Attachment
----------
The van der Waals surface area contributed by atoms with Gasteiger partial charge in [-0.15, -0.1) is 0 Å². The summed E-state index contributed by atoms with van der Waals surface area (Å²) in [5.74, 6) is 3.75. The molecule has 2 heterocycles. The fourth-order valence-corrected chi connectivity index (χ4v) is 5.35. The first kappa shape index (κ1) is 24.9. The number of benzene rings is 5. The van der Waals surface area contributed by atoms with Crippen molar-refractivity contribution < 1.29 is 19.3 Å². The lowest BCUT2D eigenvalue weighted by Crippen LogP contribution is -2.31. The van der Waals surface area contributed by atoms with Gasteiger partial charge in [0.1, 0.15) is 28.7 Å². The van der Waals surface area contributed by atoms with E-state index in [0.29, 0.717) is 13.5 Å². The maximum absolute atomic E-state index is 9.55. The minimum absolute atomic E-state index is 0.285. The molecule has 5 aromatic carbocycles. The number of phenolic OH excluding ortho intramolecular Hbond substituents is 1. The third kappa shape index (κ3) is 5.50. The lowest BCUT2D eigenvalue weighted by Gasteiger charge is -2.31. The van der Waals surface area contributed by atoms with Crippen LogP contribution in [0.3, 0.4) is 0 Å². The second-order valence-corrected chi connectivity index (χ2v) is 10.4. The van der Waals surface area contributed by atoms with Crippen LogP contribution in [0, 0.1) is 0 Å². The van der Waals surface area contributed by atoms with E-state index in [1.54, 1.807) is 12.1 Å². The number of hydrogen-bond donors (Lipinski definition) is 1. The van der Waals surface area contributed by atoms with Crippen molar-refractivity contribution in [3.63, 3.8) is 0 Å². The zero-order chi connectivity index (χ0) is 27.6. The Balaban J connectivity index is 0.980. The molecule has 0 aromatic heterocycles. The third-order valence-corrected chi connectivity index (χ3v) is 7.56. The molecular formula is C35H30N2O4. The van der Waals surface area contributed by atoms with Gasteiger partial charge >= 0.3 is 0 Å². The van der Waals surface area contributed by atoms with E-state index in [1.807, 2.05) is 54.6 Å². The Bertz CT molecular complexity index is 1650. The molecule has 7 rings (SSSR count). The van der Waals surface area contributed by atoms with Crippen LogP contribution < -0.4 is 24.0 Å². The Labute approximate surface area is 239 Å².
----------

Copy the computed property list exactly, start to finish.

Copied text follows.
The van der Waals surface area contributed by atoms with Gasteiger partial charge in [-0.15, -0.1) is 0 Å². The summed E-state index contributed by atoms with van der Waals surface area (Å²) in [5.74, 6) is 3.75. The molecule has 2 heterocycles. The fourth-order valence-corrected chi connectivity index (χ4v) is 5.35. The first kappa shape index (κ1) is 24.9. The number of benzene rings is 5. The van der Waals surface area contributed by atoms with Crippen molar-refractivity contribution < 1.29 is 19.3 Å². The lowest BCUT2D eigenvalue weighted by Crippen LogP contribution is -2.31. The van der Waals surface area contributed by atoms with Gasteiger partial charge in [0.1, 0.15) is 28.7 Å². The van der Waals surface area contributed by atoms with E-state index in [0.29, 0.717) is 13.5 Å². The maximum absolute atomic E-state index is 9.55. The minimum absolute atomic E-state index is 0.285. The molecule has 5 aromatic carbocycles. The number of phenolic OH excluding ortho intramolecular Hbond substituents is 1. The third kappa shape index (κ3) is 5.50. The lowest BCUT2D eigenvalue weighted by Gasteiger charge is -2.31. The van der Waals surface area contributed by atoms with Crippen LogP contribution in [0.3, 0.4) is 0 Å². The second-order valence-corrected chi connectivity index (χ2v) is 10.4. The van der Waals surface area contributed by atoms with Crippen LogP contribution in [0, 0.1) is 0 Å². The van der Waals surface area contributed by atoms with E-state index in [1.54, 1.807) is 12.1 Å². The number of hydrogen-bond donors (Lipinski definition) is 1. The van der Waals surface area contributed by atoms with Crippen molar-refractivity contribution in [3.63, 3.8) is 0 Å². The zero-order chi connectivity index (χ0) is 27.6. The Balaban J connectivity index is 0.980. The molecule has 0 aromatic heterocycles. The third-order valence-corrected chi connectivity index (χ3v) is 7.56. The molecular formula is C35H30N2O4. The van der Waals surface area contributed by atoms with Gasteiger partial charge >= 0.3 is 0 Å². The van der Waals surface area contributed by atoms with E-state index in [1.807, 2.05) is 54.6 Å². The Bertz CT molecular complexity index is 1650. The molecule has 7 rings (SSSR count). The van der Waals surface area contributed by atoms with Crippen LogP contribution < -0.4 is 24.0 Å². The Labute approximate surface area is 239 Å².